Tuesday, November 4, 2014

All the World's A Stage for This Family

This weekend marks the end of an era in my family. We are all gathering in Minnesota to watch the youngest member of our family in the final musical performance of his school career.

Musicals have always been a huge part of my family's life. We were raised to love musical theater and saw many touring productions that came through Detroit. While our mother can be credited for passing down her singing and acting talent that she used when she was growing up, our father gave us our passion for musicals. He never acted in his life, but he has known and loved musicals since he was a kid, and that love has not waned.

Viewing Musical Theater

The earliest musical I can remember loving was Joseph and the Amazing Technicolor Dreamcoat. Other musicals that I was aware of, like Oklahoma! and The Music Man and Seven Brides for Seven Brothers were from thirty or forty years earlier, and Joseph seemed like a new-fangled kind of musical (even though it actually was born in the 1970s). My parents bought the CD that had Donny Osmond as Joseph, and the four of us learned it all. We would stage performances in our living room, blast the CD, and sing along with songs like "Jacob and Sons," "Go Go Go Joseph," and "Song of the King."

To our complete surprise, our parents surprised the three oldest children - myself and my sister and older brother - with tickets to see Osmond as Joseph at the Masonic Temple Theater. It was my first professional musical, and it was colorful and beautiful and awesome. We got to dress up in our fancy church clothes, we got to be in Detroit after dark, and we got to stay up late!

Other highlights of my musical theater upbringing include traveling to Toronto to see their long-running production of The Phantom of the Opera, going into hostile territory to see Beauty and the Beast (and by "hostile territory," I meant "MSU campus"), and seeing my favorite musical of all time - Les Miserables - from the second row, watching the spit spew from the actors' mouths.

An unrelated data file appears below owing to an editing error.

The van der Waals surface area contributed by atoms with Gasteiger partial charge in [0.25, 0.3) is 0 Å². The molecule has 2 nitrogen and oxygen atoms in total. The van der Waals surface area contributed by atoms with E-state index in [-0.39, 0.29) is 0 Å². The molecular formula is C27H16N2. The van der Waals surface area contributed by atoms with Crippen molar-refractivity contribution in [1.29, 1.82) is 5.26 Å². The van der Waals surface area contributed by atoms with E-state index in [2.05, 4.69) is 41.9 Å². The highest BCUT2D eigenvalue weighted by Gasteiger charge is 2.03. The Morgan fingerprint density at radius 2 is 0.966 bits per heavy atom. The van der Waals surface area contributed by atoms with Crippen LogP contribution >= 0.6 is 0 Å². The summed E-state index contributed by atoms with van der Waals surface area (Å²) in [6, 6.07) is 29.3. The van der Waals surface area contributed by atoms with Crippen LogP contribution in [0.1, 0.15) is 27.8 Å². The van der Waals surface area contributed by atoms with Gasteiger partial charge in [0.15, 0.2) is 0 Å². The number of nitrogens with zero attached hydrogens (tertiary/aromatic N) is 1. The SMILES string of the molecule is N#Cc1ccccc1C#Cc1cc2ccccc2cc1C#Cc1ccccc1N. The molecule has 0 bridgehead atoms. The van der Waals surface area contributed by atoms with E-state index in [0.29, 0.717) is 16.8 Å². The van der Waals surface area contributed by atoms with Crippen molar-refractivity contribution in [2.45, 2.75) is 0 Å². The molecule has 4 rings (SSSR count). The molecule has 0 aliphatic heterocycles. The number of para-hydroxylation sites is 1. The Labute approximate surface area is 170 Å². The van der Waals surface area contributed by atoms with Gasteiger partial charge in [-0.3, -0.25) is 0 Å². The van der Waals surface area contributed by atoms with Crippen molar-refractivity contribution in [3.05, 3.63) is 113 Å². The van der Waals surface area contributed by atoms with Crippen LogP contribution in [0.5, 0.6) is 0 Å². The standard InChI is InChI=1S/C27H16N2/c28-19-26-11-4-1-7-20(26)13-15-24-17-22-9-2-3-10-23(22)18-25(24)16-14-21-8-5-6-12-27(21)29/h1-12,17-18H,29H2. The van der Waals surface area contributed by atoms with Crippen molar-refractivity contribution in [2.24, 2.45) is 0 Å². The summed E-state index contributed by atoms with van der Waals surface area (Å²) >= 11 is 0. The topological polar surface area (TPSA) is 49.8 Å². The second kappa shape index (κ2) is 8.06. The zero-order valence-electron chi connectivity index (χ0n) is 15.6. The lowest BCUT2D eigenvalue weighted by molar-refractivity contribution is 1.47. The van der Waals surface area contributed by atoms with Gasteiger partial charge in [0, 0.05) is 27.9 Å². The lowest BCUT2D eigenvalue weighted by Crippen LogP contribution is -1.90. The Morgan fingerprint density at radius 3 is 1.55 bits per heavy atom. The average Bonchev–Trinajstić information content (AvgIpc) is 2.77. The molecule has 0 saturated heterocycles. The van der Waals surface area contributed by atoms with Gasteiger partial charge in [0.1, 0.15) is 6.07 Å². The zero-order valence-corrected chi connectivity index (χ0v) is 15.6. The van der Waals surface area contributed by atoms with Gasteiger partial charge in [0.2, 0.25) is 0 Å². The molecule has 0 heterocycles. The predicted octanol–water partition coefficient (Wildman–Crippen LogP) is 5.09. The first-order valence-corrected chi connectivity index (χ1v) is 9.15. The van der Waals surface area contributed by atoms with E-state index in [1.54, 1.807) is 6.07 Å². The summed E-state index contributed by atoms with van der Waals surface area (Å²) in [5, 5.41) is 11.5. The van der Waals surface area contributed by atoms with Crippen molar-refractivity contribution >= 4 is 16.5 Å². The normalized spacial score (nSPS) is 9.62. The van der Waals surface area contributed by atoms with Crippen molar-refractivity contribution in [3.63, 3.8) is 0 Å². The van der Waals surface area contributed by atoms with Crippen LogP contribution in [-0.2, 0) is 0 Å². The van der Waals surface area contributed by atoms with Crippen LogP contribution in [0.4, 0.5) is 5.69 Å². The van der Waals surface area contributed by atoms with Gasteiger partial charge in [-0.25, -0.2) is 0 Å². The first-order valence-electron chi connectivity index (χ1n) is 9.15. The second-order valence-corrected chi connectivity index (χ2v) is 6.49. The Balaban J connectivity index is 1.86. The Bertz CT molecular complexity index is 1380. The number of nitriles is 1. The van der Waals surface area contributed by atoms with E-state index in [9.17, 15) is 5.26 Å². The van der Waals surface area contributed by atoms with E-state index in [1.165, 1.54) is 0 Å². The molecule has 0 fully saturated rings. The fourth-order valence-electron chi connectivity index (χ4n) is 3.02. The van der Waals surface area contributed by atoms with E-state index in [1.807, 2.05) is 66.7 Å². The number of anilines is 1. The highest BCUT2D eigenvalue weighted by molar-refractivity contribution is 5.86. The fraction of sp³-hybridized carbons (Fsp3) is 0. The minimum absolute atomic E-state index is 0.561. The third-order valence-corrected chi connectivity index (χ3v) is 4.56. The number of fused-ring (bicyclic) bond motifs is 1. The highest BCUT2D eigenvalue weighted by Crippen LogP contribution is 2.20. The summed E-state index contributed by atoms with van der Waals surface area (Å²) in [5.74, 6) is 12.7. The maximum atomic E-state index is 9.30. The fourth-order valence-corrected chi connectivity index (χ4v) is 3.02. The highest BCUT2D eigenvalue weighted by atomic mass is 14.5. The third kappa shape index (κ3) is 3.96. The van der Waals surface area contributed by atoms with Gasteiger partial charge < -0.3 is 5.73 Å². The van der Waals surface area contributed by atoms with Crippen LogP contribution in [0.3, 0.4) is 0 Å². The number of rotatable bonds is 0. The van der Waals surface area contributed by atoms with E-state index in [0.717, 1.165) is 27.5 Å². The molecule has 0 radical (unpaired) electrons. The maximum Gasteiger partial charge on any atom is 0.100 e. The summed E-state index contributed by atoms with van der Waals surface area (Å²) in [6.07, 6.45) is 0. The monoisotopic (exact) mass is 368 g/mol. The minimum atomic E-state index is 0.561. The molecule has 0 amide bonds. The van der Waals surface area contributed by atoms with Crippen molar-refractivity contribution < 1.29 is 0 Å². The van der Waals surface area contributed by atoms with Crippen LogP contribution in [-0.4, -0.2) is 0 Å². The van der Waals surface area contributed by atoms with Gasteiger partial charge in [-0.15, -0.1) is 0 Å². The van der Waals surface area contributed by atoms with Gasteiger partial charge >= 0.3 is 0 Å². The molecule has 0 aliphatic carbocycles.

Our love didn't just stop at live musical theater. Lately we've made sure to see many of the movie adaptations, too. One of my favorite movies of all time is Mary Poppins. My sister saw Hairspray in the theater an uncountable amount of times (6? 7? More?). My dad saw Les Miserables just as many times. We already have plans to see Into the Woods once we're all together at Christmas.

Speaking of Into the Woods...

Being in Musical Theater

We did a lot of little musicals in grade school - most of which featured a big blue songbook named Psalty. It gave us plenty of experience in acting and singing - and for me, experience in losing out on roles. I remember one year when I was stuck with a chorus role while my brother and sister had main speaking parts. I was pretty bummed.